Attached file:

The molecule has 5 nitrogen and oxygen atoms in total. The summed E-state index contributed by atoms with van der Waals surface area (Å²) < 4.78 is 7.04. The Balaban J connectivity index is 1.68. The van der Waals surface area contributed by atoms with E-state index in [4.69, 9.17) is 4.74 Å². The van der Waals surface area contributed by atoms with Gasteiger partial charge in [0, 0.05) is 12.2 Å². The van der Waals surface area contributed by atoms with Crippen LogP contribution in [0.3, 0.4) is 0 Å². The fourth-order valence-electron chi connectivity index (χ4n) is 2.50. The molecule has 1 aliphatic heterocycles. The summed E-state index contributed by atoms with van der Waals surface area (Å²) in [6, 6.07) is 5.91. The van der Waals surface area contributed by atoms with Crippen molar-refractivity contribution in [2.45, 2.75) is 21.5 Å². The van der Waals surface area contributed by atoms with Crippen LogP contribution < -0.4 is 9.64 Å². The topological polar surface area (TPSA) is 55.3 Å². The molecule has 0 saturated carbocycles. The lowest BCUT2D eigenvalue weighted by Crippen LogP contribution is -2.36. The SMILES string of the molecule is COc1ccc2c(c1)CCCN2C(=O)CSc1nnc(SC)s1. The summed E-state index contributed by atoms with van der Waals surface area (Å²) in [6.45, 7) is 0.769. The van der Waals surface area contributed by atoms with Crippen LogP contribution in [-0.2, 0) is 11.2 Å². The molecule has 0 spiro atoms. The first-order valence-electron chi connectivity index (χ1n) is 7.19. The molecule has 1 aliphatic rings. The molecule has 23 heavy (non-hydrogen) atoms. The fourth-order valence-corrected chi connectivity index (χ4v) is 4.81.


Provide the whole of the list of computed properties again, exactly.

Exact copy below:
The molecule has 5 nitrogen and oxygen atoms in total. The summed E-state index contributed by atoms with van der Waals surface area (Å²) < 4.78 is 7.04. The Balaban J connectivity index is 1.68. The van der Waals surface area contributed by atoms with E-state index in [4.69, 9.17) is 4.74 Å². The van der Waals surface area contributed by atoms with Gasteiger partial charge in [0, 0.05) is 12.2 Å². The van der Waals surface area contributed by atoms with Crippen LogP contribution in [0.3, 0.4) is 0 Å². The fourth-order valence-electron chi connectivity index (χ4n) is 2.50. The molecule has 1 aliphatic heterocycles. The summed E-state index contributed by atoms with van der Waals surface area (Å²) in [6, 6.07) is 5.91. The van der Waals surface area contributed by atoms with Crippen molar-refractivity contribution in [2.45, 2.75) is 21.5 Å². The van der Waals surface area contributed by atoms with Crippen LogP contribution < -0.4 is 9.64 Å². The topological polar surface area (TPSA) is 55.3 Å². The molecule has 0 saturated carbocycles. The lowest BCUT2D eigenvalue weighted by Crippen LogP contribution is -2.36. The SMILES string of the molecule is COc1ccc2c(c1)CCCN2C(=O)CSc1nnc(SC)s1. The summed E-state index contributed by atoms with van der Waals surface area (Å²) in [6.45, 7) is 0.769. The van der Waals surface area contributed by atoms with Crippen LogP contribution in [-0.2, 0) is 11.2 Å². The molecule has 0 spiro atoms. The first-order valence-electron chi connectivity index (χ1n) is 7.19. The molecule has 1 aliphatic rings. The molecule has 23 heavy (non-hydrogen) atoms. The fourth-order valence-corrected chi connectivity index (χ4v) is 4.81.